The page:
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Zoë Readhead on the Free School Summerhill

The Summerhill School in southeast England, founded in 1921 by Alexander S. Neill, has been paving the way for Free Schools all over the world. There are no compulsory lessons, in a weekly school meeting rules can be debated and conflicts sorted. Zoë Readhead, daughter of A.S. Neill, is the school’s principal. In this interview, she talks about educational reform, healthy media consumption at school and the special spirit of Summerhill.

The interview is also available in German and as a shortened video.

„As if they can see into your soul“



Sprechende Veranstaltung

Congratulations on over one hundred years of Summerhill. What is happening at the school these days?

We had our hundredth birthday last year, we were geared up for it and then we had to cancel our celebrations. So we’re doing stuff this year, we’ve got a reunion coming up of previous pupils, staff and parents who’ve been connected with the school. And then we’ve got the Summerhill Festival of Childhood which will be a bit like a music festival. People are coming from all over the world for this to do speeches and many of the International Democratic Education Communities will hold their annual meetings there. It’s going to be very exciting.

Do you engage regularly in networking with these groups like IDEC (International Democratic Education Conference) and EUDEC (European Democratic Education Community)?

It’s difficult to be involved in everything. But my son Henry is very interested in networking and he started up a business, which is called CIC. It’s a nonprofit business to try and help universities and other institutions to run courses directed more at this kind of education.

I visited one free school in Germany, which in one regard had a very different approach from the Summerhill one, and that was in the way how they organised their learning. In Summerhill, you do have lessons but they’re not compulsory. At this other school, they were saying that the more we influence children and the more options we offer them for engaging with, the more we steer their self-development. So that we might have to work on some restraint on this and not even offer a certain syllabus of lessons because that might influence the kids too much.

For me, that’s just much too pure. We live in a real world, children will need qualifications, if they want to go to college in the UK they need to pass exams to get to them, so why pretend that we don’t even have lessons. We’ve always had lessons, and it works for us, the children are very happy. Particularly when they become new pupils I think it’s actually quite nice for them that there’s a lesson there and they don’t have to go. I’ve got a lesson on the timetable and I’m not going, ha ha ha, you know. If you go into the classrooms, particularly with the younger pupils, there will be often a very empty classroom and lots of children playing out in the sunshine. And so I don’t think we’ve ever thought it was a pressure. For me that kind of idea that we mustn’t steer them at all is just a little bit too purist. We’re very grounded and practical at Summerhill, we’re very down to earth. We just get on with the job.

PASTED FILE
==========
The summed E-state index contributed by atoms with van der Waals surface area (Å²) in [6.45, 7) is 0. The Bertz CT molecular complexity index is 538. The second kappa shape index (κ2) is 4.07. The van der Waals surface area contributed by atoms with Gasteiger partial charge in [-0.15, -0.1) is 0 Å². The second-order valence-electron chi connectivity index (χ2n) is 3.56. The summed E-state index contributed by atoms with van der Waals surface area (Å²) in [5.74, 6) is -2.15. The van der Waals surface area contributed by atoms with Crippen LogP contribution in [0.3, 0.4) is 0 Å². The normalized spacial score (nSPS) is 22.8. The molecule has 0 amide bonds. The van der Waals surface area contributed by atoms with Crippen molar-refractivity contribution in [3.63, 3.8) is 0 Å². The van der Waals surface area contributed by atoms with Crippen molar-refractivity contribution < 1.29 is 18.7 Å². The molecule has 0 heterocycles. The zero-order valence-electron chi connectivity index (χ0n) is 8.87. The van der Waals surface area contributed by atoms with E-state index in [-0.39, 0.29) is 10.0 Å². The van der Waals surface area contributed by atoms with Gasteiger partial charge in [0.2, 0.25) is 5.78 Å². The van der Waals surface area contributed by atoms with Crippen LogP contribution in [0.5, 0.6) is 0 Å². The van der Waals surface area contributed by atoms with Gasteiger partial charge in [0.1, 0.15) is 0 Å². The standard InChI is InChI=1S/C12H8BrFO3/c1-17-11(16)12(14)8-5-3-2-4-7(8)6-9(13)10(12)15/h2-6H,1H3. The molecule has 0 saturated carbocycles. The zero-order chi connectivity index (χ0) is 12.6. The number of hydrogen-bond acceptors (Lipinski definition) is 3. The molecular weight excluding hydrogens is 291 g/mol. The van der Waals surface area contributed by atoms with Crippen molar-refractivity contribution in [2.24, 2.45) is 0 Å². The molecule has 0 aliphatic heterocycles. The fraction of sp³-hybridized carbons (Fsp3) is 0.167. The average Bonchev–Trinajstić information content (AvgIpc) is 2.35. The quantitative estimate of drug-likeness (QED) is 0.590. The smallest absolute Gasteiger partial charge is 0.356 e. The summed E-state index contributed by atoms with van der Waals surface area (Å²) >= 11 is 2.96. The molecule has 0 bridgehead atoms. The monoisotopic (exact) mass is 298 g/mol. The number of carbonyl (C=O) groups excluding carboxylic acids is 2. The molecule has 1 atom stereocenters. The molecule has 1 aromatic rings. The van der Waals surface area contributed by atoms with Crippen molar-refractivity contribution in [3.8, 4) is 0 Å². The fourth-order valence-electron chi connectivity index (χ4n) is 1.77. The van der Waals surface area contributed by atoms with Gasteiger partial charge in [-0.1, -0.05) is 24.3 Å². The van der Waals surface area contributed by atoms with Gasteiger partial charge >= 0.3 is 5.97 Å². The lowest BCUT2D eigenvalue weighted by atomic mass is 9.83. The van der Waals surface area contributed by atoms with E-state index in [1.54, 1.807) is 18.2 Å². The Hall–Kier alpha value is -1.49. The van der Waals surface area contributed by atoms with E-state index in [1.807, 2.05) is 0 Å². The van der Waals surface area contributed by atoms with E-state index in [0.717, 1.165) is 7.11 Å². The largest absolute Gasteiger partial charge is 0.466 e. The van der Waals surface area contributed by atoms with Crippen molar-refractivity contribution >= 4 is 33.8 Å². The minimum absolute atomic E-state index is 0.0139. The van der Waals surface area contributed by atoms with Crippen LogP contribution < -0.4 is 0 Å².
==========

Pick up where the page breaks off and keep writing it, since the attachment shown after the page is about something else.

Have you been able to keep the school life running more or less normally during the Covid period?

We were online for two terms. We used a thing called Discord. It can be a sort of social space and our IT teacher set it up. There were different classrooms obviously that you would go to, but we also had some kind of social spaces were people could hang out together. We still had a school meeting once a week. There was nothing to discuss of course, but we had a school meeting so we could all meet.

Do kids at Summerhill also try to like run around Leiston (the closest town) and make experiences there or do they really find everything they want on the school grounds?

They go shopping in town and occasionally they go down to the skate park or something, but basically they stay at school. The point is that the children at Summerhill learn all the time and we don’t make an issue out of learning. If they go to classes then they will be taught through a curriculum, but their day-to-day learning is not written down or monitored in any way. We’ve just recognised that living life is the most important thing they can do, really. Learning to live with one another, to negotiate, to communicate and get on with each other is probably the most powerful tool they learn at Summerhill. And they’re learning it within the school.

One thing that I am really really interested in is how the use of digital media and social media works. I feel like the idea that you have to pursue your own interest is a great thing if children can really do that and if there isn’t something very strong that is holding them back. And I have the impression that smartphones and social media do steer behaviour in a certain way, that they can keep children from putting the phone away and from doing whatever they want to do instead. At this other school I saw, they hardly regulated media usage. Their approach was based on two arguments, I think. One of them was, this is how our world is, we can’t take phones away from the kids because at some point they’re going to be leaving the school and then develop a phone addiction. And the other thing was to say eventually kids are going to get bored of everything, put it away and then find their true motivation. What is your stance on these things and what rules are in place at Summerhill right now?